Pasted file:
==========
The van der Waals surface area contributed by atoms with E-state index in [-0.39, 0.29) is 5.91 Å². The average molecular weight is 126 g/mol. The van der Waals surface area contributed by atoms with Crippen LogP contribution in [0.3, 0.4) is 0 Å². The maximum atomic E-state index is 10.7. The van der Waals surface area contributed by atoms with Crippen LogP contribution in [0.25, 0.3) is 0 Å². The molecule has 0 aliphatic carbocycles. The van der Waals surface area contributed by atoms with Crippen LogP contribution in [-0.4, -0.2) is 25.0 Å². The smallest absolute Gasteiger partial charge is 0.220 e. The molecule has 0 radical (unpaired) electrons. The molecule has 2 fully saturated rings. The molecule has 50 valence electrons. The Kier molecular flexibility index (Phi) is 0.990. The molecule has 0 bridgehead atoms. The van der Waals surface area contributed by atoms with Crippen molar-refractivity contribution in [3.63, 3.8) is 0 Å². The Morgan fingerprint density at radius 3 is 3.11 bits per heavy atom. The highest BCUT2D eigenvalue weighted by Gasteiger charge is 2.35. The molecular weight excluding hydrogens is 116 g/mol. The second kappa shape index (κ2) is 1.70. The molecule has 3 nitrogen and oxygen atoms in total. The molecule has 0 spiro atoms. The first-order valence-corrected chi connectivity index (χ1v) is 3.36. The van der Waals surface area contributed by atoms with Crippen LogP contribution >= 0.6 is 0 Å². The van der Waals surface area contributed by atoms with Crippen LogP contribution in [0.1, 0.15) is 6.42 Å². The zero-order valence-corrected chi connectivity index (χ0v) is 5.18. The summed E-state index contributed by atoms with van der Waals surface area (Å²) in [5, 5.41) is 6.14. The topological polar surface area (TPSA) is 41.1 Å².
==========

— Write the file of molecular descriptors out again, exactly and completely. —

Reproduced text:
The van der Waals surface area contributed by atoms with E-state index in [-0.39, 0.29) is 5.91 Å². The average molecular weight is 126 g/mol. The van der Waals surface area contributed by atoms with Crippen LogP contribution in [0.3, 0.4) is 0 Å². The maximum atomic E-state index is 10.7. The van der Waals surface area contributed by atoms with Crippen LogP contribution in [0.25, 0.3) is 0 Å². The molecule has 0 aliphatic carbocycles. The van der Waals surface area contributed by atoms with Crippen LogP contribution in [-0.4, -0.2) is 25.0 Å². The smallest absolute Gasteiger partial charge is 0.220 e. The molecule has 0 radical (unpaired) electrons. The molecule has 2 fully saturated rings. The molecule has 50 valence electrons. The Kier molecular flexibility index (Phi) is 0.990. The molecule has 0 bridgehead atoms. The van der Waals surface area contributed by atoms with Crippen molar-refractivity contribution in [3.63, 3.8) is 0 Å². The Morgan fingerprint density at radius 3 is 3.11 bits per heavy atom. The highest BCUT2D eigenvalue weighted by Gasteiger charge is 2.35. The molecular weight excluding hydrogens is 116 g/mol. The second kappa shape index (κ2) is 1.70. The molecule has 3 nitrogen and oxygen atoms in total. The molecule has 0 spiro atoms. The first-order valence-corrected chi connectivity index (χ1v) is 3.36. The van der Waals surface area contributed by atoms with Crippen LogP contribution >= 0.6 is 0 Å². The van der Waals surface area contributed by atoms with Crippen LogP contribution in [0.1, 0.15) is 6.42 Å². The zero-order valence-corrected chi connectivity index (χ0v) is 5.18. The summed E-state index contributed by atoms with van der Waals surface area (Å²) in [5, 5.41) is 6.14. The topological polar surface area (TPSA) is 41.1 Å².